More job cuts at Sears Canada
Sears Canada, which laid off more than 1,300 employees on Jan. 15, is cutting an additional 624 jobs. The retailer said it is modifying its store structure to improve efficiency and increase the effectiveness of the chain of communication between management and the store associate teams within the stores.
Sears Canada will eliminate primarily a mid-tier level of leads within its full-line stores, resulting in an average reduction of five associates per store. There will also be an alignment of the regional and head office structures to reflect the new store model, and also to improve efficiency in Sears other formats and to align with the size of the business. This will result in a staff reduction of 624 associates.
“The changes we are making in stores will not affect the number of front-line associates, and service to our customers will not be impacted,” said Doug Campbell, president and CEO, Sears Canada. “Our current structure results in inefficiencies and barriers to effective communication among store associates and the changes we are making are designed to result in better store execution and consistency of presentation and standards. We continue to plan for the future of Sears Canada and are taking steps today that will allow us to continue serving customers as a viable national retailer coast to coast in stores and through our direct channel now and in the future.”
Weak sales at Walmart
Bad weather and a reduction in food stamps led to weaker-than-expected sales at Walmart and Sam’s Club, which combined with greater-than-expected international expense, prompted an uncharacteristic pre-announcement from the company that fourth-quarter profits would be worse than expected.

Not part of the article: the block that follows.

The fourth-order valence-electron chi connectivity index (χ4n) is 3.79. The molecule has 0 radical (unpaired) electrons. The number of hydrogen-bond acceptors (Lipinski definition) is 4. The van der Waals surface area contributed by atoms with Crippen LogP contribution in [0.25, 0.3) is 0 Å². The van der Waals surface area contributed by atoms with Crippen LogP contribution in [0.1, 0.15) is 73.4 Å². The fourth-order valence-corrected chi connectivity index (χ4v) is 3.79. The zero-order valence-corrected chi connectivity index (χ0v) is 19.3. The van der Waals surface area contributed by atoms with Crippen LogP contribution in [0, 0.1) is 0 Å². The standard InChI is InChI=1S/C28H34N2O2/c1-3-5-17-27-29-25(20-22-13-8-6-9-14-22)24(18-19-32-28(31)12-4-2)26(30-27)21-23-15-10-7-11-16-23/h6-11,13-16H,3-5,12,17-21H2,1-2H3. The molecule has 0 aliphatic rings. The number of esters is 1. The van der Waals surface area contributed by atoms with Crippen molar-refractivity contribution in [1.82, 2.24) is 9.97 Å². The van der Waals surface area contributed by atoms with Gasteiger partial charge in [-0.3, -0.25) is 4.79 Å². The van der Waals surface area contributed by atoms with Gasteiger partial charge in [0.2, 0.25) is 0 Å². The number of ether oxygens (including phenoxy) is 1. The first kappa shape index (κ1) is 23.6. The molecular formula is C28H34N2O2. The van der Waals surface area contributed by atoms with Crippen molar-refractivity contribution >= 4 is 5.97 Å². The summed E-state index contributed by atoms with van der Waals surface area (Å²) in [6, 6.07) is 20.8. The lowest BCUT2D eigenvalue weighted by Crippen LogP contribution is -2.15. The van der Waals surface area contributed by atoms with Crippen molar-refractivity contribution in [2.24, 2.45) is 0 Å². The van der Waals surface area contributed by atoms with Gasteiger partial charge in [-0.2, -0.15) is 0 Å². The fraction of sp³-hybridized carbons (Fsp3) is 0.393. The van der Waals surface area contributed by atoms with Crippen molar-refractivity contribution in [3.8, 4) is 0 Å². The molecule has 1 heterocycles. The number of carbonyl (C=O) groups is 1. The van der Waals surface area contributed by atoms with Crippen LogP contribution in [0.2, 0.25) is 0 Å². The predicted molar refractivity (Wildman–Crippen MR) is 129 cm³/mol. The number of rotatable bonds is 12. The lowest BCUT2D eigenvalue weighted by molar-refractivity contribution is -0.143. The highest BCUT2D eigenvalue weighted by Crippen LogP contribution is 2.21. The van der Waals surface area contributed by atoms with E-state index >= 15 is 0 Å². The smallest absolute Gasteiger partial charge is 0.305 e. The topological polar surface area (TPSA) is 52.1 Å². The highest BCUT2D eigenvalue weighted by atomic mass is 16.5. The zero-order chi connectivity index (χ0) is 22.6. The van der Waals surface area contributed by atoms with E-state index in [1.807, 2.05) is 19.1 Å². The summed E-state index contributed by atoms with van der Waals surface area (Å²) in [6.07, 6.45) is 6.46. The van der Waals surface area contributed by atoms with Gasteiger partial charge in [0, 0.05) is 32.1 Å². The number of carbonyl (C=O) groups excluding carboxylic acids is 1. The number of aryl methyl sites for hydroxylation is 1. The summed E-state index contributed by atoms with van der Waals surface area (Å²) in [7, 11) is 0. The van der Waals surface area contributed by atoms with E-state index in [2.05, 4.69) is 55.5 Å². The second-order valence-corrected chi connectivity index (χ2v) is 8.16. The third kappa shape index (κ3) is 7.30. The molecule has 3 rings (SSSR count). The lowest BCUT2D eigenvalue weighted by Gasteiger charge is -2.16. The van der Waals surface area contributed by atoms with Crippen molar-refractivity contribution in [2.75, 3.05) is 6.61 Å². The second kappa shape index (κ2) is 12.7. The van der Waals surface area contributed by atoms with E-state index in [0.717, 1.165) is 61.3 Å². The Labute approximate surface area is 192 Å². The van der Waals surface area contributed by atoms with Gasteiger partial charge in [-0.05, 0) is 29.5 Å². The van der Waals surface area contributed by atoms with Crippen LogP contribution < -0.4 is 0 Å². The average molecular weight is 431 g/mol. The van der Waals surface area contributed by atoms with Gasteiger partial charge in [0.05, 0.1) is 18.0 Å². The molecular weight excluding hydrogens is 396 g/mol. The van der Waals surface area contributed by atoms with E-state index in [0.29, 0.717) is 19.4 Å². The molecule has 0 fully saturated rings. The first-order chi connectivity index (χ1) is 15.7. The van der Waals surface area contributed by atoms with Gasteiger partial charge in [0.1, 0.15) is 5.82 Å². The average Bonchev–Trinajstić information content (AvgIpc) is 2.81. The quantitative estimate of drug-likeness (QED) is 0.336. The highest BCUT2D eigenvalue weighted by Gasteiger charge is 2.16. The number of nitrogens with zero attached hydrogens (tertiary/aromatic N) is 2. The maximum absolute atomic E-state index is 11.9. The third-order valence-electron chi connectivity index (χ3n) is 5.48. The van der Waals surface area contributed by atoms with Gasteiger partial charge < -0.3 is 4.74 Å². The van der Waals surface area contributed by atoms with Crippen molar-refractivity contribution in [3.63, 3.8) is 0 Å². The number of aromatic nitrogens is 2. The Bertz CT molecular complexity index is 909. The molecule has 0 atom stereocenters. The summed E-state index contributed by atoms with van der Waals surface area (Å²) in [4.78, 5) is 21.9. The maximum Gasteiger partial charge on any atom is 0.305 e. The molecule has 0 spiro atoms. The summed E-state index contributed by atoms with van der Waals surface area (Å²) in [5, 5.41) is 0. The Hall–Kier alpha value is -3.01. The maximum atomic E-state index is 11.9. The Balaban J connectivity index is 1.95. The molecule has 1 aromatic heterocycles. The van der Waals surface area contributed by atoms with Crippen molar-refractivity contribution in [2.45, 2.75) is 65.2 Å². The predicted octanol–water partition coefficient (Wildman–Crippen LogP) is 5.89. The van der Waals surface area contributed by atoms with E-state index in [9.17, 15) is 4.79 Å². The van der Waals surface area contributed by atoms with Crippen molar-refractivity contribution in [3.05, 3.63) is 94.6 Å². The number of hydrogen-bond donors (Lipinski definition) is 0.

Walmart said its earnings per share adjusted to exclude several non-recurring and greater-than-expected expenses related to international operations would be below the low end of a previously provided forecast of $1.60 to $1.70 and full year earnings per share would be below earlier guidance in the range of $5.11 to $5.21.
The earnings miss for the quarterly period ended Jan. 31 was attributed to a number of factors. In the U.S., same-store sales at Walmart stores and Sam’s Club are both expected to be slightly negative, according to Walmart CFO Charles Holley, compared to earlier guidance which called for comps at Walmart to be roughly flat and comps at Sam’s in the range of flat to 2%.
“Despite a holiday season that delivered positive comps, two factors contributed to lower comp sales performance for the 14-week period for Walmart U.S.,” Holley said. “First, the sales impact from the reduction in SNAP (the U.S. government Supplemental Nutrition Assistance Program) benefits that went into effect Nov. 1 is greater than we expected. And, second, eight named winter storms resulted in store closures that impacted traffic throughout the quarter. Sam’s Club was also impacted by the weather throughout the quarter.”
The pre-announcement by Walmart is unfamiliar territory for a company accustomed to meeting or exceeding its forecasts. It also marks an inauspicious beginning to a new leadership era at the world’s largest retailer. Walmart International president and CEO Doug McMillon assumes the role of president and CEO of Wal-Mart Stores on Feb. 1 when current president and CEO Mike Duke steps down.
Walmart is scheduled to report fourth-quarter results on Feb. 20.